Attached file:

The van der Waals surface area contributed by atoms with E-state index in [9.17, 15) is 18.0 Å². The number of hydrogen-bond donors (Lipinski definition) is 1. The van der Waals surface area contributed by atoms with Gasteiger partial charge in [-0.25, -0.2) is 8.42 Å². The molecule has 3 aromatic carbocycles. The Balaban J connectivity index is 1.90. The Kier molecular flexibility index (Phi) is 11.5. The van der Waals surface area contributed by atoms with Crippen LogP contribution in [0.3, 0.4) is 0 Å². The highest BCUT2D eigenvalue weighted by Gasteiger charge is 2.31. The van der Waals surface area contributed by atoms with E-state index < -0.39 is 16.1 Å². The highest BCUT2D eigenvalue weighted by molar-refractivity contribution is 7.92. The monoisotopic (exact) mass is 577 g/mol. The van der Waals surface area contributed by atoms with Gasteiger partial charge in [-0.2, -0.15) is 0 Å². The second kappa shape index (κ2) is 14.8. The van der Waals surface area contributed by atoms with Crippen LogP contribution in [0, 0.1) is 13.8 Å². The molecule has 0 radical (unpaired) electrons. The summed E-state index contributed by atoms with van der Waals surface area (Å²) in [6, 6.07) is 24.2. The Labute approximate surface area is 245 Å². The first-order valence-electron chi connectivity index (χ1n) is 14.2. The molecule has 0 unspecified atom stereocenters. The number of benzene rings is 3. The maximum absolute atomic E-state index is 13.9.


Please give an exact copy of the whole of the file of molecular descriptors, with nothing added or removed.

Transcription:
The van der Waals surface area contributed by atoms with E-state index in [9.17, 15) is 18.0 Å². The number of hydrogen-bond donors (Lipinski definition) is 1. The van der Waals surface area contributed by atoms with Gasteiger partial charge in [-0.25, -0.2) is 8.42 Å². The molecule has 3 aromatic carbocycles. The Balaban J connectivity index is 1.90. The Kier molecular flexibility index (Phi) is 11.5. The van der Waals surface area contributed by atoms with Crippen LogP contribution in [0.3, 0.4) is 0 Å². The highest BCUT2D eigenvalue weighted by Gasteiger charge is 2.31. The van der Waals surface area contributed by atoms with E-state index < -0.39 is 16.1 Å². The highest BCUT2D eigenvalue weighted by molar-refractivity contribution is 7.92. The monoisotopic (exact) mass is 577 g/mol. The van der Waals surface area contributed by atoms with Gasteiger partial charge in [-0.2, -0.15) is 0 Å². The second kappa shape index (κ2) is 14.8. The van der Waals surface area contributed by atoms with Crippen LogP contribution in [0, 0.1) is 13.8 Å². The molecule has 0 radical (unpaired) electrons. The summed E-state index contributed by atoms with van der Waals surface area (Å²) in [6, 6.07) is 24.2. The Labute approximate surface area is 245 Å². The first-order valence-electron chi connectivity index (χ1n) is 14.2. The molecule has 0 unspecified atom stereocenters. The number of benzene rings is 3. The maximum absolute atomic E-state index is 13.9.